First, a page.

Just got a brief e-mail from my brother who lives in Tokyo:

I am fine… I flew standby to West Japan (Kyushu). I’m now in Kumamoto. I am in an unfamiliar city without a hotel reservation at a time when many are fleeing Tokyo.

We spoke on the phone Sunday night, and he told me the story:

When the earthquake first hit, the building started moving immediately. It was crazy… Walking around my office felt like walking on a waterbed. I hustled away from the window, toward the bookshelves. Then books started falling, so I knew I had to get out of there.

I grabbed my coat and keys and started rushing down the stairs. I got stopped on about the 10th floor because of the crowd. At that point, it felt like I was on a crowded boat in a storm at sea, getting tossed back and forth.

[ad#Google Adsense]I finally made it outside, looking for solid ground. It didn’t exist… It felt like I was walking around on Jell-O.

He also explained that an earthquake is different from what we Floridians are used to with hurricanes. He realized it during the worst of the earthquake… “The nice thing about a hurricane is, you know when it’s coming, you know roughly how strong it is, and most important, you know when it’ll be over.”

This is the worst crisis in Japan since World War II…

The positive spin on Japan’s tragedy will be that this destruction will cause rebuilding that might kick Japan’s economy into gear once again, like it did after World War II.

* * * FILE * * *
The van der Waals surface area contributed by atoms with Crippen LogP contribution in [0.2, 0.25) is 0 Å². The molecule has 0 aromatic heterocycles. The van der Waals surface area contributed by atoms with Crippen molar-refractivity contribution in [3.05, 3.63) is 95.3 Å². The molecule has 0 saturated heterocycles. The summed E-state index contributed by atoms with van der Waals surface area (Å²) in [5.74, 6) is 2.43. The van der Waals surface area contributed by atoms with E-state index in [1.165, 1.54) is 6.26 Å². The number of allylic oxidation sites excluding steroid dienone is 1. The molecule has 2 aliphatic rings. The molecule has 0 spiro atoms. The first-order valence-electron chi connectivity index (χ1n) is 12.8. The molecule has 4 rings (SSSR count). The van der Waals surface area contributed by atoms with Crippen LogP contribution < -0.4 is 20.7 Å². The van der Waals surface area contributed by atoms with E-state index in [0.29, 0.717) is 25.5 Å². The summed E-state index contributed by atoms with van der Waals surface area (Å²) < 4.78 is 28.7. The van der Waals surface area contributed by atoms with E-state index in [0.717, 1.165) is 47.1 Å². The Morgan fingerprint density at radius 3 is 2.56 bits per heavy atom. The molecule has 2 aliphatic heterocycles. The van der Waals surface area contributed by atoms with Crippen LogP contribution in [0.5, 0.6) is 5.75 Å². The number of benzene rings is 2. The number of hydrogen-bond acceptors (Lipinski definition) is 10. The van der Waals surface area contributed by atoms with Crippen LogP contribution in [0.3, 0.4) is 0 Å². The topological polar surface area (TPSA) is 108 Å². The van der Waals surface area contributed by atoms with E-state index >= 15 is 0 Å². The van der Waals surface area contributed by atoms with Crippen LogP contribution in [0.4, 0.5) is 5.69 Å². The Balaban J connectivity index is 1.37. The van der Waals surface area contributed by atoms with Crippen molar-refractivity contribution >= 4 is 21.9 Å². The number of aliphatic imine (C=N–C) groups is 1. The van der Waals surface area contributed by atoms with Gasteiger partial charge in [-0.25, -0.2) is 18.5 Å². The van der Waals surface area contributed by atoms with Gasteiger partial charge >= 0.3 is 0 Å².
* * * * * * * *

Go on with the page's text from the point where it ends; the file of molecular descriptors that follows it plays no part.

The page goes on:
Unfortunately, it doesn’t work that way. In the 1946 book Economics in One Lesson, author Henry Hazlitt exposed the fallacy here… No man burns down his own house on the theory that the need to rebuild it will stimulate his energies.

What’s true for one man is true for a country. You can’t argue the destruction will be a net benefit to the Japanese economy.

But Japan will rebuild… to get back to where it was.

And as I’ve told you, small stocks in Japan are the cheapest stocks in the world – by far.

They’re even cheaper now… Over two days, Japan’s TOPIX (a broad stock market index) fell more than it ever has since its inception in 1949.

People are selling first and asking questions later. Japanese stocks as a whole are trading at just 1.06 times book value. (Compare that to the Dow, which goes for 2.75 times book.)

Small-cap Japanese stocks are trading at just 0.7 times book value – or a 30% discount to book value – and 0.34 times sales. This is off-the-charts cheap.

Those are the statistics of the WisdomTree Japan Small Cap Dividend Fund (DFJ).

[ad#article-bottom]DFJ is currently a recommendation in my True Wealth newsletter. Your upside potential is hundreds of percent. And in True Wealth, we limit our risk to a 25% trailing stop. We will stick to that trailing stop discipline.

Even with the devastation in Japan, I still believe DFJ has the potential to turn out to be a fantastic investment.

Good investing,

— Steve Sjuggerud

[ad#jack p.s.]

* Source:  Daily Wealth